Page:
Adrenergic regulation of immune cell function and inflammation

Drashya Sharma, J. David Farrar

Research output: Contribution to journalReview articlepeer-review

2 Scopus citations

Abstract

The sympathetic nervous system integrates the functions of multiple organ systems by regulating their autonomic physiological activities. The immune system is regulated both locally and systemically by the neurotransmitters epinephrine and norepinephrine secreted by the adrenal gland and local sympathetic neurons. Immune cells respond by activation of adrenergic receptors, primarily the β2-adrenergic receptor, which signal through heterotrimeric G-proteins. Depending upon the cell type, adrenergic signaling regulates a variety of functions in immune cells ranging from cellular migration to cytokine secretion. Furthermore, due to the diurnal oscillation of systemic norepinephrine levels, various immune functions follow a circadian rhythmic pattern. This review will highlight recent advances in our understanding of how the sympathetic nervous system regulates both innate and adaptive immune functions and how this regulation is linked to circadian rhythms.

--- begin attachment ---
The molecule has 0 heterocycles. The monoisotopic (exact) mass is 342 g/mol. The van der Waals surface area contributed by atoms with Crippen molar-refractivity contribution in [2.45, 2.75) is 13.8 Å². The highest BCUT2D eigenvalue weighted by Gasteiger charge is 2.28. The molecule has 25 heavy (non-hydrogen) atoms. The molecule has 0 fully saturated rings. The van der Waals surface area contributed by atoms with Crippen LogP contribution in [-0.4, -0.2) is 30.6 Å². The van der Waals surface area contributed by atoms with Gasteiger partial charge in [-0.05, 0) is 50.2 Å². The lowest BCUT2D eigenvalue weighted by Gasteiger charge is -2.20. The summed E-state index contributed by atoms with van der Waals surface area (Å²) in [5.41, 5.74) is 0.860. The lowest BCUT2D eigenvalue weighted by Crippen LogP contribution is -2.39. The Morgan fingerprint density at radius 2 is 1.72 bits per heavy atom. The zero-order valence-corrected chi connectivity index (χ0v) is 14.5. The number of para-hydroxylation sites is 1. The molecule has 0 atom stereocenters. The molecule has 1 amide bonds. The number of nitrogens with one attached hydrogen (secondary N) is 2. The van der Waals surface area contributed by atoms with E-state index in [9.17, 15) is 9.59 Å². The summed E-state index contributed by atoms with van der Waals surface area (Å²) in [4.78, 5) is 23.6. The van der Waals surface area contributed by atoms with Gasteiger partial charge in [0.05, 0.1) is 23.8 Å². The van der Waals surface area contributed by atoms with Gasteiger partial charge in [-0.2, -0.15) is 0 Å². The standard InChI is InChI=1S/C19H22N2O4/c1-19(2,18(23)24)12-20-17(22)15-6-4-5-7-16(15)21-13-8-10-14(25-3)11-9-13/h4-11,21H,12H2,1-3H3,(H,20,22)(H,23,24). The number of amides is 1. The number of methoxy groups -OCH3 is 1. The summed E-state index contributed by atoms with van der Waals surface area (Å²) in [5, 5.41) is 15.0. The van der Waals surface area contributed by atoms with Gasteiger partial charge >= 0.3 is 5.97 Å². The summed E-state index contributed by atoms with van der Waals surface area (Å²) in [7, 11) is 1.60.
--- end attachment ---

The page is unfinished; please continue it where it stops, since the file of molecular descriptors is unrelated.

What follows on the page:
Original languageEnglish (US)
Pages (from-to)709-717
Number of pages9
JournalSeminars in Immunopathology
Volume42
Issue number6
DOIs
StatePublished - Dec 2020

ASJC Scopus subject areas

  • Immunology and Allergy
  • Immunology

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